WASHINGTON, D.C. – U.S. Sen. Sherrod Brown (D-OH) today announced that the year-end appropriations bill being considered in Congress this week will include language to prevent the U.S. Army Corps of Engineers (USACE) from dumping harmful dredged material into Lake Erie.
“It’s essential to the Port of Cleveland and northeast Ohio businesses that the Cuyahoga River navigation channel is maintained. Annual dredging is critical to the region’s economic success, but the U.S. Army Corps of Engineers must do it in a way that protects the progress we’ve made in cleaning up Lake Erie,” said Brown. “This provision will ensure that the Corps upholds its long-standing obligation to dredge the Cuyahoga while also ensuring that harmful pollutants aren’t dumped into Lake Erie.”
The language, which Brown helped secure, ensures that open lake dumping is a last resort and is used only if strict environmental standards of the State’s water permitting agency are met. If they are not, the USACE must carry out its financial obligation to manage and dispose of the dredged material.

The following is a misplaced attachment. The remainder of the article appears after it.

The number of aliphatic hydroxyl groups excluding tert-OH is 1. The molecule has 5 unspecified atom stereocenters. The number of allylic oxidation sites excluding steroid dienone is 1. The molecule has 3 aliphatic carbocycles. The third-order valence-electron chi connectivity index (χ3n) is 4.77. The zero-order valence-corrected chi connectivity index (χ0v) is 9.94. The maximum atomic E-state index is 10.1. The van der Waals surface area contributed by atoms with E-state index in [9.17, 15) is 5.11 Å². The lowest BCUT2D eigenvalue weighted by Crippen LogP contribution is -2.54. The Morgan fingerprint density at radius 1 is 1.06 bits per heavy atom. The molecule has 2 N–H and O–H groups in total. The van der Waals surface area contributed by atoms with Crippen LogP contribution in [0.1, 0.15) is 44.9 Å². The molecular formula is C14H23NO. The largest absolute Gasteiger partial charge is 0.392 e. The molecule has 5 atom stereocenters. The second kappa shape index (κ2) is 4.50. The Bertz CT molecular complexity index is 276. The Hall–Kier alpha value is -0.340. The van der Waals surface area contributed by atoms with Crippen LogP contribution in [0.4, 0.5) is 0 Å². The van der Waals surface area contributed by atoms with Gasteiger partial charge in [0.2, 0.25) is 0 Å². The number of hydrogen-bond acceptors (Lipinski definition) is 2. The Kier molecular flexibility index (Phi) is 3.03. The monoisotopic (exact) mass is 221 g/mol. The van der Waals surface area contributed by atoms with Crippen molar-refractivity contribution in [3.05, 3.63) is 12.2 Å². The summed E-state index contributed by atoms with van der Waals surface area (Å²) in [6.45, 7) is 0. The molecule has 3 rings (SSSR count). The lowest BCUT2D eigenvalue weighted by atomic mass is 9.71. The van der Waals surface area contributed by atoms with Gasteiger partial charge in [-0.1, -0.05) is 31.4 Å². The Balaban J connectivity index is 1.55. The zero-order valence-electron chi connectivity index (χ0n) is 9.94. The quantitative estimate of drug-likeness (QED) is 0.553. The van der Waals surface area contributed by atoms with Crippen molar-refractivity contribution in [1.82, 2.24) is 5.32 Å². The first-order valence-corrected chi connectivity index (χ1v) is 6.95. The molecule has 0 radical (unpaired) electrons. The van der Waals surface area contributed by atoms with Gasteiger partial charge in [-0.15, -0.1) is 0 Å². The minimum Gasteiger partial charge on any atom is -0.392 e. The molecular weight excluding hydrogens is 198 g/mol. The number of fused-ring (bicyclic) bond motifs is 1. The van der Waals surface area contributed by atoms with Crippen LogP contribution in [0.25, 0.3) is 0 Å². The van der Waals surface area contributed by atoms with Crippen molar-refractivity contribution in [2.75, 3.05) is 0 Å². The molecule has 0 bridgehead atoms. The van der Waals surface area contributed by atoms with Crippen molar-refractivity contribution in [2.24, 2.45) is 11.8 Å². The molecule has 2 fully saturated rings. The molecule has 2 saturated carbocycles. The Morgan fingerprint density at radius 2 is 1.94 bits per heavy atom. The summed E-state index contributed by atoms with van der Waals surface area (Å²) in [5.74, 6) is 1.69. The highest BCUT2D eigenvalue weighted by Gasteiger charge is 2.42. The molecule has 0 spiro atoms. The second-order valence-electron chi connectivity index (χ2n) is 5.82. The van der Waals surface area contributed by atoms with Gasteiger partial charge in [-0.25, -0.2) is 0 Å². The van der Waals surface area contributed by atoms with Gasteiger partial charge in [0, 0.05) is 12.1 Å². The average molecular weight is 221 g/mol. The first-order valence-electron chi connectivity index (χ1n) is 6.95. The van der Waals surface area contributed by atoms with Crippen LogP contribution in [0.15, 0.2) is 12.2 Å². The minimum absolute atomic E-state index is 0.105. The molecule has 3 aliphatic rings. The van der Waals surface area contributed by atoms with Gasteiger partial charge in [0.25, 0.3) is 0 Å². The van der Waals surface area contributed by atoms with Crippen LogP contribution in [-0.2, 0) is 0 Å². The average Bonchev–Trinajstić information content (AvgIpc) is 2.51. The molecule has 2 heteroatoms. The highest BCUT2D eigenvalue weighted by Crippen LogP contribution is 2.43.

According to the State of Ohio, more than $10 billion of the state’s nearly $40 billion tourism industry is derived from counties along the Lake Erie shoreline. Further, the Great Lakes play a vital role in transporting food, raw materials, and other goods necessary to support Ohio jobs. But in order for this to continue, the Great Lakes’ harbors and channels must be dredged in an environmentally acceptable manner.
In February 2015, Brown joined 10 senators in writing to Assistant Secretary of the Army and the Chief of Engineers at USACE calling for full funding of Great Lakes navigation projects and to direct additional resources to address a significant dredging backlog.
Brown also introduced the Great Lakes Ecological and Economic Protection Act (GLEEPA), bipartisan legislation aimed at preserving the Great Lakes and bolstering economic growth throughout the Great Lakes region. GLEEPA would protect the Great Lakes from a variety of ecological threats and invasive species like harmful algal blooms and Asian carp by formally authorizing the Great Lakes Restoration Initiative (GLRI).